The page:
The South African Style Awards commemorates its’ twenty-fourth 24th year with a celebration honouring individuals across various industries who have not only made an indelible mark on local soil but who have become powerful vehicles for change globally too. The exclusive Awards Ceremony, by invitation only; was hosted by Ayanda Thabethe in the luxurious Diamond Walk on Sunday, the 22nd November 2020, powered by Vodacom Red, and observing all COVID regulations. This year’s theme was ‘Denim Couture’ and the celebrities showed up looking glamourous!
From Most Innovative Style to Most Stylish Business Person, from Most Stylish Media Personality to Most Stylish Model; from the Most Stylish Performing Artist in Film or TV to the Most Stylish Performing Artist in Music, from the Most Stylish Designer – Interior or Fashion to the Most Stylish Couple; from The Next Big Thing to the Most Stylish SA Icon, the prestige of The South African Style Awards pays tribute to South Africans who continue to elevate their industries.
Nadia Nakai scooped the Most Stylish Performing Artist in music award, whilst Sindi Dhlathu walked away with Most Stylish Performing Artist in Film or TV. Blue Mbombo was named the Most Stylish Model and Yasmin Furmie was the winner of this year’s Most Innovative Style award. The Most Stylish Couple Award went to Siya and Rachel Kolisi.
From young South Africans forging their African footprint, to professionals pioneering iconic ideas; from brilliant creative minds using their passion to fuel their dreams, to fearless females who are changing the business landscape across major South African markets; The South African Style Awards celebrates style and business innovators, as people who want more, and who continue to elevate the benchmark for ingenuity, excellence and innovation. This year marked over two decades of bestowing the honour upon South Africans who possess the passion and flair to make their dreams possible.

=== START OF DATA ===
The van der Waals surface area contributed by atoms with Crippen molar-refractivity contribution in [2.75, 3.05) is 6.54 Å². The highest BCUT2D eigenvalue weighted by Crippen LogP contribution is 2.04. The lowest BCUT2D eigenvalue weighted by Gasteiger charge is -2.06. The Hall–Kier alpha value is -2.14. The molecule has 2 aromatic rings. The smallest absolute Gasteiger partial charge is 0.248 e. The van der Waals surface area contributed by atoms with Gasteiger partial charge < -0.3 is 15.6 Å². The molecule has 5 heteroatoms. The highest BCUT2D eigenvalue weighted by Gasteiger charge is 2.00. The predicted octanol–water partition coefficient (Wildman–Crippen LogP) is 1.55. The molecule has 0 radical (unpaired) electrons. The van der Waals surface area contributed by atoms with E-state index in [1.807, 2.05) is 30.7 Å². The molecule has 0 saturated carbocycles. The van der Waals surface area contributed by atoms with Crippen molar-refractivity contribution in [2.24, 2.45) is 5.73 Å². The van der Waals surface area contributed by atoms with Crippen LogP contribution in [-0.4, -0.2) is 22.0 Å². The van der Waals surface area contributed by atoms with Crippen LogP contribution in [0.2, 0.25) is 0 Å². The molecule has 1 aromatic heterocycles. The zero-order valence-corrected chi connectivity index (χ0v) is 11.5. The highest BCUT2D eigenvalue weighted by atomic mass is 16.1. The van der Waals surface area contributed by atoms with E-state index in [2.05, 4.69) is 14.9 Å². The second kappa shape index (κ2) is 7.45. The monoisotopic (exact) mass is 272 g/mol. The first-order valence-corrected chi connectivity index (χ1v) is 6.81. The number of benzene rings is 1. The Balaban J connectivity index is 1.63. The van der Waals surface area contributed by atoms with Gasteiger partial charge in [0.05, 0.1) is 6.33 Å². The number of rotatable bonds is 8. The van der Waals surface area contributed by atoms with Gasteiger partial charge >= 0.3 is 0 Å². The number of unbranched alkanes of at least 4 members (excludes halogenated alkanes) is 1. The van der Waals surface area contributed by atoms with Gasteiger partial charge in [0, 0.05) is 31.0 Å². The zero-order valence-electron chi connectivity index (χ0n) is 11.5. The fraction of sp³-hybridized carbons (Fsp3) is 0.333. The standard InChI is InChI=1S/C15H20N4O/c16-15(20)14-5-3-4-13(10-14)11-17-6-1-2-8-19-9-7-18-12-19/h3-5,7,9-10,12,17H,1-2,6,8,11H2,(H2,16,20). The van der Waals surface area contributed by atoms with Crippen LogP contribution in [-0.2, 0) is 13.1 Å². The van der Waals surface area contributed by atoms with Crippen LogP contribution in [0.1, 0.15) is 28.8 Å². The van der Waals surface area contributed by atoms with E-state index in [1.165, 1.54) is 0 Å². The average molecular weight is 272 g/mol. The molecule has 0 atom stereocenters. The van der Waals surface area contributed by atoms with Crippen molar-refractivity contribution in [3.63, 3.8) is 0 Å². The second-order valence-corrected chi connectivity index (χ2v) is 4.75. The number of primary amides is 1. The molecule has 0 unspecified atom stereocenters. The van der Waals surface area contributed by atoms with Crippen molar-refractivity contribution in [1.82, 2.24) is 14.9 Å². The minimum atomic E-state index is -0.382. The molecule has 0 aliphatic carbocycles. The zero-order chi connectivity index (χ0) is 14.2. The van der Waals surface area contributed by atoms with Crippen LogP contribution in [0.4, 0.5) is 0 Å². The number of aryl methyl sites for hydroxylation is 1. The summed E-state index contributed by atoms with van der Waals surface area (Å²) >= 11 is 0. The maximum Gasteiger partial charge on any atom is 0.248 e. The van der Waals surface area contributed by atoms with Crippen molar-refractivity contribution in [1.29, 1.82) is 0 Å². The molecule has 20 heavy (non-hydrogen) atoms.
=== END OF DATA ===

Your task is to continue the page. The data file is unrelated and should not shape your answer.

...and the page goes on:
As we celebrate the month of August, it is important to reflect on the achievements of women, and the imperative role that women of all races and religions have played and continue to play in South African society.
It is said that through thoughtful intention and design, God made women to be tender and nurturing. And that great women of faith have courageously pursued lives to glorify God, even through tragedy and trial.
In this feature, we shine a spotlight on Seopedi Ruth Motau, a veteran photographer and visual storyteller whose career spans over three decades. This piece is a recognition and appreciation of her work which illuminates the everyday battles women are fighting for mere survival. It pays particular attention to the narrative she immaculately illustrates through images, of women in their different places of worship.
Seemingly, Ruth has found that her work resonates with women as they commit more time to the kinds of activities portrayed in her photos. She also addresses the complicated relationships that women face in their domestic spaces. She has ventured into the remotest corners of South Africa and her photographs are nothing less than powerful expressions and depiction of women as prayer warriors. Her pictures also display the extremes of a woman’s life, the struggle to live their life on their own terms, starting from within their families, and permeating to every aspect of their existence in our society. While women play such an important role in the whole structure of our society, many still do not have equal opportunities.
Captured in black and white, for stronger textures and contrast, Ruth’s photographs bring out emotions more strongly, removing distractions from the images. Ruth creates and photographs imaginary worlds that debunk, critique, and despise claustrophobic expectations of domestic perfection. Her work is a critical look at how women continue to strive for perfection in their homes and selves, an unending, frustrating, and fruitless endeavour, in spite of modern-day life.